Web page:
Have you ever been in the middle of a talk and lost the thread of where you were going?
Nerves can often cause us to freeze up and forget what we were saying when delivering a pitch for an idea or making an announcement in church.
Suddenly, it feels like you’re in a room full of dots and you’re everywhere but you’re nowhere.
“You lose your train of thought or realise you’ve got off at the wrong stop and you’ve got to get back on,” says Nadine Mozon, an award-winning writer, poet and performance artist who is giving a masterclass on “Building confidence for presentations” in Sydney on Thursday, March 12.
When you find yourself in lockdown, it need not send you into panic, she says. Just acknowledge what’s happened and take a moment to reset your body and allow the oxygen to reach your brain.
“For women, we tend to hide, physically …” – Nadine Mozon
According to Mozon, whose masterclass today is being hosted by ADM (Anglican Deaconess Ministries), the key to building confidence in public speaking is using adrenalin and calming nerves through breath and focus.
In advance of her masterclass, Mozon gave Eternity her top six tips for making a good presentation:
1. Work from the ground up. Plant your feet on the floor and curl your toes inside your shoes, then release.
2. Check in with yourself and take a deep breath.
3. Adjust your pelvic region to achieve alignment with your spine. This creates more space for the breath which manifests in your voice and sends more oxygen to the brain so that your thoughts become clearer.
4. Take stock of your surroundings and “breathe with your eyes.” Where is the wall? Where is the clock? Ground yourself in space.
5. Allow motion and gesture to connect to your imagination.
6. Pan faces so you are speaking to everyone. Allow your eyes to move so that breath and seeing are joined. Accept the scene and breathe it in.
“You have to remind yourself to breathe.” – Nadine Mozon
Mozon has adapted these guidelines from her work at Texas State University, where she teaches acting, movement and writing and ensemble-based work. The principles she teaches are adapted from the Alexander Technique, a process designed to retrain habitual patterns of movement and posture.
“I don’t teach public speaking but what I do teach for the body and the voice and expression is using adrenalin and calming nerves through breath and focus,” she explains.
“Everything that I’m offering here applies within the realm of when I’m speaking to actors and the attention on the other person … to take the energy away from yourself” and so be self-aware rather than self-conscious, she says.
Making her first visit to Australia, Mozon is speaking to an exclusively female audience in the masterclass, a fact that she says carries implications for our “body biography”.
“For women, we tend to hide, physically; there’s so much that happens here in our upper torso – anything that feels that it would be in any way exposed or suggestive or misread gets locked down here, so there’s tension in the shoulders and across the chest and so you’re not breathing.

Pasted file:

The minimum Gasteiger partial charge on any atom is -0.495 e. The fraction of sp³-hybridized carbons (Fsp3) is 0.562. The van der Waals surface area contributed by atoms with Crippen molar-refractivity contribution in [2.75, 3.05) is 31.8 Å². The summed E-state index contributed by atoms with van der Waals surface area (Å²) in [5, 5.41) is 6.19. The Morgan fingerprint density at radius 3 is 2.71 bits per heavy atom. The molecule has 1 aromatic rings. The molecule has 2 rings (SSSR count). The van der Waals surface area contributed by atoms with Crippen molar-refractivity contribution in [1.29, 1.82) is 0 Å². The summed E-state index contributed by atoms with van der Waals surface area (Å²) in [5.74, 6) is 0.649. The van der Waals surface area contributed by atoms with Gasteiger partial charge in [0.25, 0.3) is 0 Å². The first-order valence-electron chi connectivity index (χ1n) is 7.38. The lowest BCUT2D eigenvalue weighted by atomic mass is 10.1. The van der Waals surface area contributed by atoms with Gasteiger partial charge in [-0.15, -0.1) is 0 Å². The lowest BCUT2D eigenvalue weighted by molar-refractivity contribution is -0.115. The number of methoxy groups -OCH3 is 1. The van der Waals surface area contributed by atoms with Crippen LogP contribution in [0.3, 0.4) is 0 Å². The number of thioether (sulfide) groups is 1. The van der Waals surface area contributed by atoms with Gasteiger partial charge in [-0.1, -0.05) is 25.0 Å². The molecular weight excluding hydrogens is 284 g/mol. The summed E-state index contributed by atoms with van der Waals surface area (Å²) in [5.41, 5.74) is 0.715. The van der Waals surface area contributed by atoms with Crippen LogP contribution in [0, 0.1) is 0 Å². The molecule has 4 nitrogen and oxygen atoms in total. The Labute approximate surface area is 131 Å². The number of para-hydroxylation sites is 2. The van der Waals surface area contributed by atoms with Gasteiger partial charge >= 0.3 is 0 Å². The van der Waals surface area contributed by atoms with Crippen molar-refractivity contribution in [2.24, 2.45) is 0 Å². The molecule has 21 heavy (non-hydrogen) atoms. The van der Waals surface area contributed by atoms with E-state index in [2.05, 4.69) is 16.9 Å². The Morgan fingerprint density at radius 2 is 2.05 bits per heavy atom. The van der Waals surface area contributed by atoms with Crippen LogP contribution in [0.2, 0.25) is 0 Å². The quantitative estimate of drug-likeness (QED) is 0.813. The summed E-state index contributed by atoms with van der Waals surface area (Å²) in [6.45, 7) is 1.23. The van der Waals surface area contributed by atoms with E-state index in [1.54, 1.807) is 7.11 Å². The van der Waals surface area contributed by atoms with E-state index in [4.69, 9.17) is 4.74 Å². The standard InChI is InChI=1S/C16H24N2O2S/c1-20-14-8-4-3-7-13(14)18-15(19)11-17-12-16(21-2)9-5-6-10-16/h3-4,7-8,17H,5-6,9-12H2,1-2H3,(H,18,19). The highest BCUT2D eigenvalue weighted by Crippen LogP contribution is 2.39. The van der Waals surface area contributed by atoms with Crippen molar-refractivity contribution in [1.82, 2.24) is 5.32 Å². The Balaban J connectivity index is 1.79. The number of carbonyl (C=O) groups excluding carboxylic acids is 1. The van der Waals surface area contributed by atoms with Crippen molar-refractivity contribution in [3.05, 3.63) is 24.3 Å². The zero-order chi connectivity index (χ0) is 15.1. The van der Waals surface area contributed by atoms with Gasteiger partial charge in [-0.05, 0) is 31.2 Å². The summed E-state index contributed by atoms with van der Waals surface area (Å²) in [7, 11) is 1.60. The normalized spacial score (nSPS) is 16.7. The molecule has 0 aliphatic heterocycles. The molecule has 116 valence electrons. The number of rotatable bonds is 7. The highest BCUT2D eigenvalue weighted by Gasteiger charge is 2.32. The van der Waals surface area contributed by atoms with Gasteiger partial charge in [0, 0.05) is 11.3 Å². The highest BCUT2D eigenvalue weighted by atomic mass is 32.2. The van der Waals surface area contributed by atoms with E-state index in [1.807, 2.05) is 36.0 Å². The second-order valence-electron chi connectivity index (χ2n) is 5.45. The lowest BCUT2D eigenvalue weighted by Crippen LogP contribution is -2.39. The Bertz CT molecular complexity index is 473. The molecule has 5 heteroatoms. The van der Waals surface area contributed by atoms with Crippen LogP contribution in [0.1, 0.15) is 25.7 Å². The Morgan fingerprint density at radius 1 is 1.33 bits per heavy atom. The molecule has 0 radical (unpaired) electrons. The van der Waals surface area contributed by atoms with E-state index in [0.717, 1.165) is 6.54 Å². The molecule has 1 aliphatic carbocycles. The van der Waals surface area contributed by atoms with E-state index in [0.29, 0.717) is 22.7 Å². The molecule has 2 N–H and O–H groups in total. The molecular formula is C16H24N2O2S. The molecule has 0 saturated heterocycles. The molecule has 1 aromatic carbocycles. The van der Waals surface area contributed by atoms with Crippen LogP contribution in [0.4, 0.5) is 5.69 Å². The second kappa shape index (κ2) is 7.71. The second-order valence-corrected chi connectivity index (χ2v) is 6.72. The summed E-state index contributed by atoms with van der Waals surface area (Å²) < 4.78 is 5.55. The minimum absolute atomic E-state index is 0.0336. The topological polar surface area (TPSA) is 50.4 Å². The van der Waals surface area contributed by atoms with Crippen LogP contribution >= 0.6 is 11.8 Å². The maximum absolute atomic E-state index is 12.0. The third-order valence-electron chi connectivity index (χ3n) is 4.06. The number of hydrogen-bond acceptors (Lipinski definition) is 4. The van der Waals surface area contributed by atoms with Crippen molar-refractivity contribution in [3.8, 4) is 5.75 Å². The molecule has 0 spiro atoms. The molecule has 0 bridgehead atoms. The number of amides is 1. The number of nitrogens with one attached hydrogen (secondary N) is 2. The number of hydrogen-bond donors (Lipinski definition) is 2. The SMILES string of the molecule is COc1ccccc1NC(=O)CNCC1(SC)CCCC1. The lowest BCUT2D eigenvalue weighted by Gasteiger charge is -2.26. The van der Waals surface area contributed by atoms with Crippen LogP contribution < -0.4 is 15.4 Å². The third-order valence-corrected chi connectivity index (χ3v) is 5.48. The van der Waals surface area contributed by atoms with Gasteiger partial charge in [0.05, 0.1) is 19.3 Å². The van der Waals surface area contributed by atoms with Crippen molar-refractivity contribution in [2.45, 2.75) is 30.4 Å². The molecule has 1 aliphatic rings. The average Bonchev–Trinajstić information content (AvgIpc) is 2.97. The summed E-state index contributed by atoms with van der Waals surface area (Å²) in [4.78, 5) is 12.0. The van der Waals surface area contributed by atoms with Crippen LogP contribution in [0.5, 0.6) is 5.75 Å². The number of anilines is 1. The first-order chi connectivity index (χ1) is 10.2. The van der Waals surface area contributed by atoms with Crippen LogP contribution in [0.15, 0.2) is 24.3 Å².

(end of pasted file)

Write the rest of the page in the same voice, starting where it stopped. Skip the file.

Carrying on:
“You have to remind yourself to breathe. We’re always breathing just enough not to keel over – at least that – but when under duress, pressure, anxiety, we freeze up, so we need to work from the ground up. Gravity’s going to be on your side, no matter what.”
Mazon says the approach is very physical because it’s about playing with the alignment of the spine.
“As we curl back into a comfy place, we’re really shortening the spine and it’s just a physiological reality there’s not as much space for the ribs to expand and the breath to happen. So if you just find the sit bones, you’re going to take a deeper breath even without the decision because your breath is going to realise ‘I have more space’ and take a deeper breath.”
Mozon is also in Australia as a visiting artist for Joining the Dots Theatre, a small theatre company founded by Jo Kadlecek and Alison Chambers.
Hosted by ADM for International Women’s Day, Mozon and four other actors will perform a staged reading of her new play Ms Middle at 7pm on Friday, March 13 at ADM in central Sydney.
“It’s a combination of the reality of being awake and sleepless in the middle of the night and that then becomes a prime-time hour of deep thought, of revisiting revelations and for the woman in particular in this vessel on a journey in mid-life, it becomes where you are in your career, in your family life, in this body that’s awake,” Mozon explains.
She says she became fascinated with the opportunity afforded by this insomnia – which is experienced by many women all over the world – “to take the time that you really don’t think you have to reflect and be still.”
“It’s like my very soul wakes me up, or my very hormonal disposition wakes me up, but something’s got me up in the middle of the night and I’m wide awake – or what I call fast awake,” she says.
Rather than becoming prey to regrets and worries, Mozon sees this awake time as valuable for thought, reflection, healing and cleaning out the mental closet.
“Revisiting moments from the day is something I really started looking at, not with regret but more like to re-evaluate and if I could replay where’s the moment where this went askew, or this is what I didn’t confront, this is where I heard something that was troubling, I moved by it but now it’s visiting me in the middle of the night and it haunts you.
“This is less of worry and more of a decision to revisit, so in that comes then that you aren’t the only one. Across time and space there are women convened in this night court, this space to revisit the remains of the day.”
For more information or tickets for the reading of Ms Middle visit deaconessministries.org.au/events/shewrites-msmiddle.
To enrol for the Masterclass, click here.